Spanish Banks’ Yield In Q2’21 Led The Eurozone At 11.49% YoY, While Solvency Was At The Bottom With A CET1 Ratio Of 13.06%

Spanish Banks coronacrisis

The return on equity (RoE) of Spanish banks in the second quarter of 2021 was the highest in the euro area at 11.49% annualised, according to data from the European Central Bank.

So the profitability of Spanish banks was well above the average of 6.92% annualised for the aggregate of the 114 banks directly supervised by the ECB, of which eleven are Spanish institutions.

At the opposite end of the spectrum to Spanish lenders, Greek banks recorded an annualised RoE of -34.28%.

The banks supervised by the ECB achieved an aggregate profit of 54.786 billion euros in the second quarter, compared with 28.171 billion in the first three months of 2021 and well above the scant 98.5 million euros accumulated in the second quarter of 2020.

The eleven French banks directly supervised by the ECB posted the highest aggregate net profit between April and June, at 18.743 billion euros, ahead of the 12.779 billion posted by Spanish banks.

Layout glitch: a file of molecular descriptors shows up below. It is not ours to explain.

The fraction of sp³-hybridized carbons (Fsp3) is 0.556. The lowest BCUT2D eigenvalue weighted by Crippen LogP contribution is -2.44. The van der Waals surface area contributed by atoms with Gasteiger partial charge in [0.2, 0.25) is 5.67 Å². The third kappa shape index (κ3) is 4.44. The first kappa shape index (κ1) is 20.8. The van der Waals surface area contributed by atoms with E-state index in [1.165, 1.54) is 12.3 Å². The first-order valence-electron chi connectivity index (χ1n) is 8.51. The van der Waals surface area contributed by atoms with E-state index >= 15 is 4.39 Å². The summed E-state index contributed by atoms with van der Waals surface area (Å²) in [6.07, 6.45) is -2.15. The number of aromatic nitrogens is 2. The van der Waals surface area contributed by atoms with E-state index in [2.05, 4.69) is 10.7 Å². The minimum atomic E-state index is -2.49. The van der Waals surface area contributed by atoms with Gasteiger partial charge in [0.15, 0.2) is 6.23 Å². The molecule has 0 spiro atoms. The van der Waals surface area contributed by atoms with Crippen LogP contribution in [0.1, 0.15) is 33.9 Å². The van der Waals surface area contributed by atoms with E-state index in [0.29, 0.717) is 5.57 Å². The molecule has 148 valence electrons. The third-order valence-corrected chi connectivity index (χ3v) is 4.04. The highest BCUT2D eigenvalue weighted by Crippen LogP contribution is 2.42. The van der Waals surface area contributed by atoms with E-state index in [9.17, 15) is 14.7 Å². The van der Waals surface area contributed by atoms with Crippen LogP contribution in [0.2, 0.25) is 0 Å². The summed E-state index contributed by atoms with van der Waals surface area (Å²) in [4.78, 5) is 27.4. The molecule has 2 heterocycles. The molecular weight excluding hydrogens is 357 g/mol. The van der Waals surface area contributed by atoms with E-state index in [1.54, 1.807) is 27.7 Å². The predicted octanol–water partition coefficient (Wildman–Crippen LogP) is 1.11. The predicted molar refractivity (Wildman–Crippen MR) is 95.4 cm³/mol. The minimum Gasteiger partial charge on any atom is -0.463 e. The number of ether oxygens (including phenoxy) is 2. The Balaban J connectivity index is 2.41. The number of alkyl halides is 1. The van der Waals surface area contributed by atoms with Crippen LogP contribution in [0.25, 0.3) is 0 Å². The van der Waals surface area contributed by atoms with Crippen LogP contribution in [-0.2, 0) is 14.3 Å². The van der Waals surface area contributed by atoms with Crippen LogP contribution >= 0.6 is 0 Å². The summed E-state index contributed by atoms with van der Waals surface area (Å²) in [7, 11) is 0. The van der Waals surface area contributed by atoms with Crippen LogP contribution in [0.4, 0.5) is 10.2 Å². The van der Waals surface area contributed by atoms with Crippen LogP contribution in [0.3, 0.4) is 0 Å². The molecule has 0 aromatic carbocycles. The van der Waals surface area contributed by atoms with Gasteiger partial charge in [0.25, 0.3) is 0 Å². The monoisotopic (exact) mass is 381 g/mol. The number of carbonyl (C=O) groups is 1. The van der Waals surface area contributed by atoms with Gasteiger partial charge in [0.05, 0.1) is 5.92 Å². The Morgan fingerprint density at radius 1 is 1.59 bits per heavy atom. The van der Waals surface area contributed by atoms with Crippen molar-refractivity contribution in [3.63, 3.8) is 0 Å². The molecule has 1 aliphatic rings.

Only Greek banks posted aggregate losses in the quarter, with a negative result of 4.019 billion between the four Greek banks supervised directly by the ECB.

On the other hand, in terms of solvency, Spanish banks are at the bottom of the euro zone countries as far as capital goes, with a CET1 ratio of 13.06%, only slightly higher than Greece’s 12.66%.

In the euro area as a whole, the CET1 solvency ratio stood at 15.6%, compared with 15.49% in the first three months of 2021.

In terms of asset quality, the aggregate volume of non-performing loans (NPLs) declined in the second quarter to €422 billion euros from €455 billion in the first quarter.

The NPL ratio stood at 2.32%, down from 2.54% in the previous quarter, with Greece as the country with the worst ratio, at 14.8%, and Luxembourg with the lowest ratio, limited to 0.68%. In the case of Spanish banks this ratio was 3.13%.

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The Corner
The Corner has a team of on-the-ground reporters in capital cities ranging from New York to Beijing. Their stories are edited by the teams at the Spanish magazine Consejeros (for members of companies’ boards of directors) and at the stock market news site Consenso Del Mercado (market consensus). They have worked in economics and communication for over 25 years.